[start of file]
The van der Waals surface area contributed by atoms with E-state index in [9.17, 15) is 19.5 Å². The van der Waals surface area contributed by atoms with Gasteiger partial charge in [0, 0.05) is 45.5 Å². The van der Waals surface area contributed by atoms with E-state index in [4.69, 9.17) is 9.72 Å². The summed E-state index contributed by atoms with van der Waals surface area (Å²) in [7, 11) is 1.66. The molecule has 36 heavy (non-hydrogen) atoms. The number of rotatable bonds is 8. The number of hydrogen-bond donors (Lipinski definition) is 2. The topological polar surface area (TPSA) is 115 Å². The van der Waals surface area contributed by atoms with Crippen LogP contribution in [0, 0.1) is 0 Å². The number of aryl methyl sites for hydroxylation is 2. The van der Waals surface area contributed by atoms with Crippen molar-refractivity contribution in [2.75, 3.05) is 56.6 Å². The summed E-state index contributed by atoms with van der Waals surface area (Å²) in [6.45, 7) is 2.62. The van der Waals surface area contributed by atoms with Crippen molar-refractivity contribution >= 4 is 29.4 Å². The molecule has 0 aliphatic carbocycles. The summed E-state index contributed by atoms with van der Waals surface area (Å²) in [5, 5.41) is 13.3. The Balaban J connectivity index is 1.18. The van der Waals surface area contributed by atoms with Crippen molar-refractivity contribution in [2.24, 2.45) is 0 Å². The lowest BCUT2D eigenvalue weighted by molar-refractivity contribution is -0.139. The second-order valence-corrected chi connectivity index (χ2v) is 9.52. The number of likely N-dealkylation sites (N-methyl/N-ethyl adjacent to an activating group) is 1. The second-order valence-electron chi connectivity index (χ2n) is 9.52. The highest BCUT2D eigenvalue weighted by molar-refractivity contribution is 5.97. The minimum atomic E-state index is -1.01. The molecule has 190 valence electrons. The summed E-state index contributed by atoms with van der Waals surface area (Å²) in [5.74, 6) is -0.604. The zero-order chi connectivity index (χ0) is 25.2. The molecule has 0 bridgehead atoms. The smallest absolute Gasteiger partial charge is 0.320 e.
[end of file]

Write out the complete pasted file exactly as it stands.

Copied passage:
The van der Waals surface area contributed by atoms with E-state index in [9.17, 15) is 19.5 Å². The van der Waals surface area contributed by atoms with Gasteiger partial charge in [0, 0.05) is 45.5 Å². The van der Waals surface area contributed by atoms with E-state index in [4.69, 9.17) is 9.72 Å². The summed E-state index contributed by atoms with van der Waals surface area (Å²) in [7, 11) is 1.66. The molecule has 36 heavy (non-hydrogen) atoms. The number of rotatable bonds is 8. The number of hydrogen-bond donors (Lipinski definition) is 2. The topological polar surface area (TPSA) is 115 Å². The van der Waals surface area contributed by atoms with Crippen LogP contribution in [0, 0.1) is 0 Å². The number of aryl methyl sites for hydroxylation is 2. The van der Waals surface area contributed by atoms with Crippen molar-refractivity contribution in [2.75, 3.05) is 56.6 Å². The summed E-state index contributed by atoms with van der Waals surface area (Å²) in [6.45, 7) is 2.62. The van der Waals surface area contributed by atoms with Crippen molar-refractivity contribution >= 4 is 29.4 Å². The molecule has 0 aliphatic carbocycles. The summed E-state index contributed by atoms with van der Waals surface area (Å²) in [5, 5.41) is 13.3. The Balaban J connectivity index is 1.18. The van der Waals surface area contributed by atoms with Crippen molar-refractivity contribution in [2.24, 2.45) is 0 Å². The lowest BCUT2D eigenvalue weighted by molar-refractivity contribution is -0.139. The second-order valence-corrected chi connectivity index (χ2v) is 9.52. The number of likely N-dealkylation sites (N-methyl/N-ethyl adjacent to an activating group) is 1. The second-order valence-electron chi connectivity index (χ2n) is 9.52. The highest BCUT2D eigenvalue weighted by molar-refractivity contribution is 5.97. The minimum atomic E-state index is -1.01. The molecule has 190 valence electrons. The summed E-state index contributed by atoms with van der Waals surface area (Å²) in [5.74, 6) is -0.604. The zero-order chi connectivity index (χ0) is 25.2. The molecule has 0 bridgehead atoms. The smallest absolute Gasteiger partial charge is 0.320 e.